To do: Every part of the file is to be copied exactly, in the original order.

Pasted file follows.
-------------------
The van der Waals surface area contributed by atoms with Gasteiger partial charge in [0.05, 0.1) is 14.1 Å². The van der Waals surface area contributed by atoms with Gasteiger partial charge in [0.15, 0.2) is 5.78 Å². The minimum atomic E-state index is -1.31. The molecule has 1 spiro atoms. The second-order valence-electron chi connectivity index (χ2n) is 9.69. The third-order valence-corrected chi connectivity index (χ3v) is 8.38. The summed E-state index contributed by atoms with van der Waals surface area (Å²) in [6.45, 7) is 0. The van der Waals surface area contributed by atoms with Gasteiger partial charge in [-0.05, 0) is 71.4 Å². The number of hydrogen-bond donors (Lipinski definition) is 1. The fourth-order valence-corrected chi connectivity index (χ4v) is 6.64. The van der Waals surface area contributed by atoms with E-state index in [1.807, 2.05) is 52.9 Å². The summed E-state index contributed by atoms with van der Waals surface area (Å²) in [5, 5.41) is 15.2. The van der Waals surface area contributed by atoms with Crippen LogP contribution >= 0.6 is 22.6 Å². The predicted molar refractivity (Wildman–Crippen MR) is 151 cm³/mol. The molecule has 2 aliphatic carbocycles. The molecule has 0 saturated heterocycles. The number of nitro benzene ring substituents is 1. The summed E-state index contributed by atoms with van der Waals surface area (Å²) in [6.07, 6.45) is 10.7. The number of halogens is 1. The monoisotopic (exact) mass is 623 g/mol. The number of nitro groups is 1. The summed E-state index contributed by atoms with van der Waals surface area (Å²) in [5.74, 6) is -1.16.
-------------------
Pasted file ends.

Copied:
The van der Waals surface area contributed by atoms with Gasteiger partial charge in [0.05, 0.1) is 14.1 Å². The van der Waals surface area contributed by atoms with Gasteiger partial charge in [0.15, 0.2) is 5.78 Å². The minimum atomic E-state index is -1.31. The molecule has 1 spiro atoms. The second-order valence-electron chi connectivity index (χ2n) is 9.69. The third-order valence-corrected chi connectivity index (χ3v) is 8.38. The summed E-state index contributed by atoms with van der Waals surface area (Å²) in [6.45, 7) is 0. The van der Waals surface area contributed by atoms with Gasteiger partial charge in [-0.05, 0) is 71.4 Å². The number of hydrogen-bond donors (Lipinski definition) is 1. The fourth-order valence-corrected chi connectivity index (χ4v) is 6.64. The van der Waals surface area contributed by atoms with E-state index in [1.807, 2.05) is 52.9 Å². The summed E-state index contributed by atoms with van der Waals surface area (Å²) in [5, 5.41) is 15.2. The van der Waals surface area contributed by atoms with Crippen LogP contribution >= 0.6 is 22.6 Å². The predicted molar refractivity (Wildman–Crippen MR) is 151 cm³/mol. The molecule has 2 aliphatic carbocycles. The molecule has 0 saturated heterocycles. The number of nitro benzene ring substituents is 1. The summed E-state index contributed by atoms with van der Waals surface area (Å²) in [6.07, 6.45) is 10.7. The number of halogens is 1. The monoisotopic (exact) mass is 623 g/mol. The number of nitro groups is 1. The summed E-state index contributed by atoms with van der Waals surface area (Å²) in [5.74, 6) is -1.16.